Home Entertainment Arlington Heights not giving up on Bears stadium amid new reports

Arlington Heights not giving up on Bears stadium amid new reports

Arlington Heights not giving up on Bears stadium amid new reports

The Chicago Bears are eyeing the parking area south of Soldier Field for a new domed stadium, the team confirmed Monday. But Arlington Heights officials said team officials expressed later in the day they still have an interest in the Arlington Park site they purchased last year.
Brian Ernst/Sun-Times

The south lot outside Soldier Field could be home to a new domed stadium for the Chicago Bears, under a new proposal the NFL franchise is pitching that shifts the teams focus away from Arlington Park.
Anthony Vazquez/Sun-Times

Little more than a year after purchasing the former Arlington Park racetrack as home to a new stadium, the Chicago Bears on Monday morning indicated they may not move that far from their current home on Chicago’s lakefront after all.

But by Monday evening, Arlington Heights village officials — per conversations with Bears brass — said the team is evaluating all of its options, and their interest in Arlington Park “has not changed.”

The Chicago Bears would remain on the lakefront — in a new domed stadium south of Soldier Field — under a proposal the team confirmed Monday.
Brian Ernst/Sun-Times

“The possibility that the Chicago Bears could find a different location has remained an option since Day One and this project has never been considered a ‘done deal’ in Arlington Heights,” village officials wrote in a statement. “The ultimate outcome of their current discussions with the city of Chicago is unknown.”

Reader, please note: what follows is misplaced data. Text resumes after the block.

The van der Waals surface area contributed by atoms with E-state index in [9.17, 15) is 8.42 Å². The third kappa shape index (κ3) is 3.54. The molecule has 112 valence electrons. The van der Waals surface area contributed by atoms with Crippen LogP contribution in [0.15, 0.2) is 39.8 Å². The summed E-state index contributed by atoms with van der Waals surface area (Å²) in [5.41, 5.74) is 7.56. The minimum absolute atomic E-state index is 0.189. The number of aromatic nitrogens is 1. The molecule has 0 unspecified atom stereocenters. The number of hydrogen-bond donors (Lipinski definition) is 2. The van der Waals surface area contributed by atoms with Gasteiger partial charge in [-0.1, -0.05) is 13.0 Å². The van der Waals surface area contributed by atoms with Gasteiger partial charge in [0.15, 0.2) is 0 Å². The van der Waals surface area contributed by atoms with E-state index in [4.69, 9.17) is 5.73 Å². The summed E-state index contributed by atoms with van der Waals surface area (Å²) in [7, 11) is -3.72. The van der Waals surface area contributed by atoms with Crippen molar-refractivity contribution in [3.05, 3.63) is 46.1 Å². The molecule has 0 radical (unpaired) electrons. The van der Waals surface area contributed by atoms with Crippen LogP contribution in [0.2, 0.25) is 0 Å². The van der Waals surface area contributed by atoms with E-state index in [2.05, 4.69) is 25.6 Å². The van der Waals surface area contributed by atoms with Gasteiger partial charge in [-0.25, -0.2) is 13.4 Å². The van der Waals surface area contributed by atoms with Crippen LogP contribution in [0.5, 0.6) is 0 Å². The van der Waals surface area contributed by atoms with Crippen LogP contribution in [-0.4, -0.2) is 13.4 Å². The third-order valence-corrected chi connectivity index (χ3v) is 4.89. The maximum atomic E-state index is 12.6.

News reports broke early Monday that the team is eyeing the south parking lot of Soldier Field for a new publicly-owned domed stadium. The announcement caught officials at Arlington Heights village hall off guard.

“We’ve been trying to clarify what’s been going on today and I don’t know that we have 100% clarification, but we have gotten some clarification,” Mayor Tom Hayes said earlier Monday afternoon. “We are hoping that things are not as they appear.”

What would happen to Soldier Field is among the unanswered questions raised by the Chicago Bears new proposal to build a new domed stadium just to the south.
Brian Ernst/Sun-Times

The mayor isn’t ready to declare a Bears relocation to the suburbs dead.

“Arlington Heights has never been a done deal and I don’t think Chicago is a done deal,” Hayes said. “There’s a long, long way to go before the Bears decide where they’re going to build their new stadium. I don’t think anything’s been decided yet. Everything’s still on the table.”

‘Transformative opportunity’

The Bears’ new plan faces a difficult task to secure public subsidies and a likely legal challenge from the nonprofit Friends of the Parks group, which successfully fought off filmmaker George Lucas’ plans to build a museum on the lakefront site in 2016.

Meanwhile in Arlington Heights, discussions between village hall and Halas Hall over the team’s previously-announced transformation of the shuttered racetrack into a $5 billion mixed-use and entertainment district anchored by a domed stadium have stalled.